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Images and content copyright Ming Thein | mingthein.com 2012 onwards. All rights reserved

Comments

  1. Many others have praised your images above and I agree. I just want to add that this non-believer is inspired by the mission of these men and the services they provide, especially to the poor (and perhaps semi-enslaved) fishermen. Bravo.

  2. I like human interest stories like this one and hope to see more of them!

  3. As always Ming a well constructed post beautifully illustrated the last frame though is special, I love it.

  4. Excellent work Ming and great to see you developing your own style of documentary work.

  5. Really enjoy seeing your assignment work. It’s always amazing to see how much of your personal aesthetic can be worked in while shooting to fulfill a client’s need.

    Also — proofing on a lousy monitor parallels what I used to do when producing for radio: play the final mix on a really crappy speaker to emulate the conditions under which It probably will be heard. All the sonic fine points to be enjoyed on a set of reference monitors in a production studio need to disappear. Otherwise there’s no understanding of what’s really being delivered.

  6. I enjoyed this immensely Ming.

  7. Excellent images. To me you not only conveyed the place, but also the spirit. It is like being there. I am also impressed with the precision of your composition, especially considering you were shooting from the hip 🙂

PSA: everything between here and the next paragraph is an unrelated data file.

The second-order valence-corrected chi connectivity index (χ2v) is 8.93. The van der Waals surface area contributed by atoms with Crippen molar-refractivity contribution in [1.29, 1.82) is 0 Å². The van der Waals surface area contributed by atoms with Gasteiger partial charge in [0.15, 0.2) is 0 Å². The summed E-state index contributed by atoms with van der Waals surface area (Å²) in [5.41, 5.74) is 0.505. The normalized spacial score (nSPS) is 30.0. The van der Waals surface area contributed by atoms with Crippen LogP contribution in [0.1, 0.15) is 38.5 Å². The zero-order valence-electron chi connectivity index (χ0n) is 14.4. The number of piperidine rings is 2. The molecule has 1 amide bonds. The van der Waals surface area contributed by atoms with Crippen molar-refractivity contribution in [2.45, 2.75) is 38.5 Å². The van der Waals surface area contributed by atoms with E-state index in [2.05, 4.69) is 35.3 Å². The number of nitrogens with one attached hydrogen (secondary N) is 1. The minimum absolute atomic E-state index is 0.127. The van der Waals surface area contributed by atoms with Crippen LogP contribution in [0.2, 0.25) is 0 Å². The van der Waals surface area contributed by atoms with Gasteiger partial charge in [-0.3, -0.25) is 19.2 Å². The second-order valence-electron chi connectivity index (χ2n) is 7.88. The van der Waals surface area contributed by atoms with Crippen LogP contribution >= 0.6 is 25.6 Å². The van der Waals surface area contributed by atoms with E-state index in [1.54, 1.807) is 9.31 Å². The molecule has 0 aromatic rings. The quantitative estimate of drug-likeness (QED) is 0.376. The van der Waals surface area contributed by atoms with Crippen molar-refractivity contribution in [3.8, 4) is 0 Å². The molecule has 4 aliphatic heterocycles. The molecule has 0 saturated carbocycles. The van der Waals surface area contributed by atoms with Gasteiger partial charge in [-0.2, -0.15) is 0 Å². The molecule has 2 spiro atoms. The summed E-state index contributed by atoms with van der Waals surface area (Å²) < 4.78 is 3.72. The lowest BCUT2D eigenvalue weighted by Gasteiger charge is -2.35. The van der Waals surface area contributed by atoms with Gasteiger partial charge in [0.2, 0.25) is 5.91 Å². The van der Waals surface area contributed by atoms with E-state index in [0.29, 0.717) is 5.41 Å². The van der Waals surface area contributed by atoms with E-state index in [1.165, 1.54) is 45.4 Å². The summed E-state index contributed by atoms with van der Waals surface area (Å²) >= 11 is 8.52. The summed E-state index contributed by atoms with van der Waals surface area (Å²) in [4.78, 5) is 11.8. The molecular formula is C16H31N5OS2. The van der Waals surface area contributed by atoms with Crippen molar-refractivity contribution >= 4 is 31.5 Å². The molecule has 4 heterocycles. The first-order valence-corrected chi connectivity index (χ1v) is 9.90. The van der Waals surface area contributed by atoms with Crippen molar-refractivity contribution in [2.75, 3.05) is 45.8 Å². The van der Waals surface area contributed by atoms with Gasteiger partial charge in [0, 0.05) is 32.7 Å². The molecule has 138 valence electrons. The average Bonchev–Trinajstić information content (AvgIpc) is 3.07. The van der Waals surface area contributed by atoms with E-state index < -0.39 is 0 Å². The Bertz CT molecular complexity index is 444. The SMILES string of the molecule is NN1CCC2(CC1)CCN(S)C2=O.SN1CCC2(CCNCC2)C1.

8. John Brady says:

    A really interesting insight into the assignment process, and some stunning images. Sounds like it was an interesting learning experience too.

  9. Great photos, Ming! I wonder how they integrated your landscape photos however, considering center fold etc. Do you have a link to the final PDF? (Didn’t find one …) Nice to see you’re getting closer also – or as my former professor would put it: Wonderful composition and technique, now go and find the humanity within. 😉

    • I do somewhere. They weren’t all double truck – and I think they used perhaps 20-30 out of 200 delivered.

      I have no problems getting close, I just choose not to because that’s not my aesthetic or germane to my idea.

      • Again, I really like the photos – they pretty much suit the task (apart from maybe the “double spread center motif” issue) and I was asking for the link because I design annual reports myself and was curious about the final layout. Technique and composition is out of question anyway, as I guess we do all agree this is as good as ist gets. Still I’m asking: is this it? And where does formality get in the way of something closer/deeper? Sorry if I’m getting to philosophical here …